A team of scientists at NASA are just as upset as you were that Pluto was demoted from planet status to "dwarf planet" back in 2006.

“It’s bullshit,” Alan Stern, principle investigator of NASA’s New Horizons mission to Pluto, said of the planet's loss of ranking. Gizmodo reports that now Stern is heading up a team at NASA who has proposed a new definition of planets that would return everyone's favorite member of the solar system back to its proper position as the ninth planet from the Sun.

The new definition for planets can be boiled down to a shockingly basic-sounding qualification. Under this new ruling, any "round objects in space that are smaller than stars" would be considered planets. This means that the Earth's moon, as well as other moons in the solar system would then be considered planets as well. There's also a more complicated explanation of that qualification ("a sub-stellar mass body that has never undergone nuclear fusion and that has sufficient self-gravitation to assume a spheroidal shape adequately described by a triaxial ellipsoid regardless of its orbital parameters") but that's the gist of it.


And if that happens, we'll unfortunately need to come up with a new pneumonic device for remembering the order of the planets that isn't "My Very Enormous Monster Just Sat Upon Nine Pizzas." I'm not sure if I'm willing to bring Pluto back if it means I'll have to relearn everything I was taught in the third grade.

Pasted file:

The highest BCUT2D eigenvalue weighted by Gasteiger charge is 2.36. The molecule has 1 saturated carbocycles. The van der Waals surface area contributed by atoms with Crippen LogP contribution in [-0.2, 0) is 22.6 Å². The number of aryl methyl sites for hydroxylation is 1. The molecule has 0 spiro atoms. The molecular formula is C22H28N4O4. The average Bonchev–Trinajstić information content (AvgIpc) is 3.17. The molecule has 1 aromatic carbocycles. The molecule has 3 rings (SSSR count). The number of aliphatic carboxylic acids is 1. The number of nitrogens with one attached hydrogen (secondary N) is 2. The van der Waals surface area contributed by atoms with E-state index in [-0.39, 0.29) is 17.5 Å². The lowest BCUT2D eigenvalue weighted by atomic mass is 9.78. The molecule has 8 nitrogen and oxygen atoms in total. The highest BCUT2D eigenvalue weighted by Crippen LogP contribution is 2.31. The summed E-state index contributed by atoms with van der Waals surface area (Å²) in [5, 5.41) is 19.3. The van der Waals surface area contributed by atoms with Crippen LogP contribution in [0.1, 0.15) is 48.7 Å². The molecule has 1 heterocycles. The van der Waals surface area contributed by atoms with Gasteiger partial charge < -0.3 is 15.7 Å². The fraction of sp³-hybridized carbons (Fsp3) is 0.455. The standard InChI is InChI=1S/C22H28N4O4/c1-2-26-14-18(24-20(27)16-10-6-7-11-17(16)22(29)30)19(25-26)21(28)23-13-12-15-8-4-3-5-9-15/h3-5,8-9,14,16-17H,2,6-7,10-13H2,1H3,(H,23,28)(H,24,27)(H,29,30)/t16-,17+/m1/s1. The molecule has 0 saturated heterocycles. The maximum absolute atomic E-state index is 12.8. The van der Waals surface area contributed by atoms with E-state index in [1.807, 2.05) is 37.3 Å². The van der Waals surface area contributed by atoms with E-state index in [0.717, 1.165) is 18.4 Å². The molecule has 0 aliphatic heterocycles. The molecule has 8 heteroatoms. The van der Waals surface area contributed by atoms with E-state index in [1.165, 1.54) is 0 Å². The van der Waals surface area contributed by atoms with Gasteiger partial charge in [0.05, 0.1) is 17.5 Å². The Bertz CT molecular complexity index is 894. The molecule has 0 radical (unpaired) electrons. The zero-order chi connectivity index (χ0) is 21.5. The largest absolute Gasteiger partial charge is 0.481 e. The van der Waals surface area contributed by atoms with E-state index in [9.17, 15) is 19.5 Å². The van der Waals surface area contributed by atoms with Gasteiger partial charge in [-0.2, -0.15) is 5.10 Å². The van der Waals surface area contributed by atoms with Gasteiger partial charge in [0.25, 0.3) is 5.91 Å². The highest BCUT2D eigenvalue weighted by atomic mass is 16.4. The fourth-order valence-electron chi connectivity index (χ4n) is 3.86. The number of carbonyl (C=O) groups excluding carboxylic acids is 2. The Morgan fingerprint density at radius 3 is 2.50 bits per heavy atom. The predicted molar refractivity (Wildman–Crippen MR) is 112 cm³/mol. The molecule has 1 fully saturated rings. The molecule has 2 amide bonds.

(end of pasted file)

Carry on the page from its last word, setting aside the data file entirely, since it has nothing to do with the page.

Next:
But, it makes sense that Stern as a vested interest in making this happen. After dedicating so much time on the New Horizons mission to capturing information and photographs about Pluto, it probably stung to hear that the planet was being demoted. In 2015 Stern told Business Insider that astronomers have no place in determining what qualifies something as a planet. "You really should listen to planetary scientists that know something about this subject," he said. "When we look at an object like Pluto, we don’t know what else to call it."


Will he succeed? And will third grade curriculums across the country be thrown away, as teachers try to craft a new pneumonic device for remembering the order of the planets? It's all up to the International Astronomical Union, and only time will tell.

Sources: Gizmodo